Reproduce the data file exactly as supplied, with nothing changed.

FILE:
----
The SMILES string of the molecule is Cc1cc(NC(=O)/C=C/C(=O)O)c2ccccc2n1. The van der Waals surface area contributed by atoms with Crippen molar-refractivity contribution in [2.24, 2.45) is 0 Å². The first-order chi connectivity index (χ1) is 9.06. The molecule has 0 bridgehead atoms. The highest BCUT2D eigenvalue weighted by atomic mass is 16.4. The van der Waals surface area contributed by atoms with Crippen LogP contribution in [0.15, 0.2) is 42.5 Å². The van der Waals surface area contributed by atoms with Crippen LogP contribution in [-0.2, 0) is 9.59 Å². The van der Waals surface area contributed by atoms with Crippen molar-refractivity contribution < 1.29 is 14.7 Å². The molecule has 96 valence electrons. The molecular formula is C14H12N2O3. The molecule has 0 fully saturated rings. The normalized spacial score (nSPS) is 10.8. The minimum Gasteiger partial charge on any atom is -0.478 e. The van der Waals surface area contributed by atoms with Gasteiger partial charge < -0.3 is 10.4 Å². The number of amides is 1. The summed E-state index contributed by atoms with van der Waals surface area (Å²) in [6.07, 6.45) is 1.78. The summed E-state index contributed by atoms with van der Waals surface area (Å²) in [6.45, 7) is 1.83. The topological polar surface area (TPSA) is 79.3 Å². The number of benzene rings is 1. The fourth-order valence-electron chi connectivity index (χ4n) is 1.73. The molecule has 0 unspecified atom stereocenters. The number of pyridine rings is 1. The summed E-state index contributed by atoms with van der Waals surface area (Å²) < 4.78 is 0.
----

The SMILES string of the molecule is Cc1cc(NC(=O)/C=C/C(=O)O)c2ccccc2n1. The van der Waals surface area contributed by atoms with Crippen molar-refractivity contribution in [2.24, 2.45) is 0 Å². The first-order chi connectivity index (χ1) is 9.06. The molecule has 0 bridgehead atoms. The highest BCUT2D eigenvalue weighted by atomic mass is 16.4. The van der Waals surface area contributed by atoms with Crippen LogP contribution in [0.15, 0.2) is 42.5 Å². The van der Waals surface area contributed by atoms with Crippen LogP contribution in [-0.2, 0) is 9.59 Å². The van der Waals surface area contributed by atoms with Crippen molar-refractivity contribution < 1.29 is 14.7 Å². The molecule has 96 valence electrons. The molecular formula is C14H12N2O3. The molecule has 0 fully saturated rings. The normalized spacial score (nSPS) is 10.8. The minimum Gasteiger partial charge on any atom is -0.478 e. The van der Waals surface area contributed by atoms with Gasteiger partial charge < -0.3 is 10.4 Å². The number of amides is 1. The summed E-state index contributed by atoms with van der Waals surface area (Å²) in [6.07, 6.45) is 1.78. The summed E-state index contributed by atoms with van der Waals surface area (Å²) in [6.45, 7) is 1.83. The topological polar surface area (TPSA) is 79.3 Å². The number of benzene rings is 1. The fourth-order valence-electron chi connectivity index (χ4n) is 1.73. The molecule has 0 unspecified atom stereocenters. The number of pyridine rings is 1. The summed E-state index contributed by atoms with van der Waals surface area (Å²) < 4.78 is 0.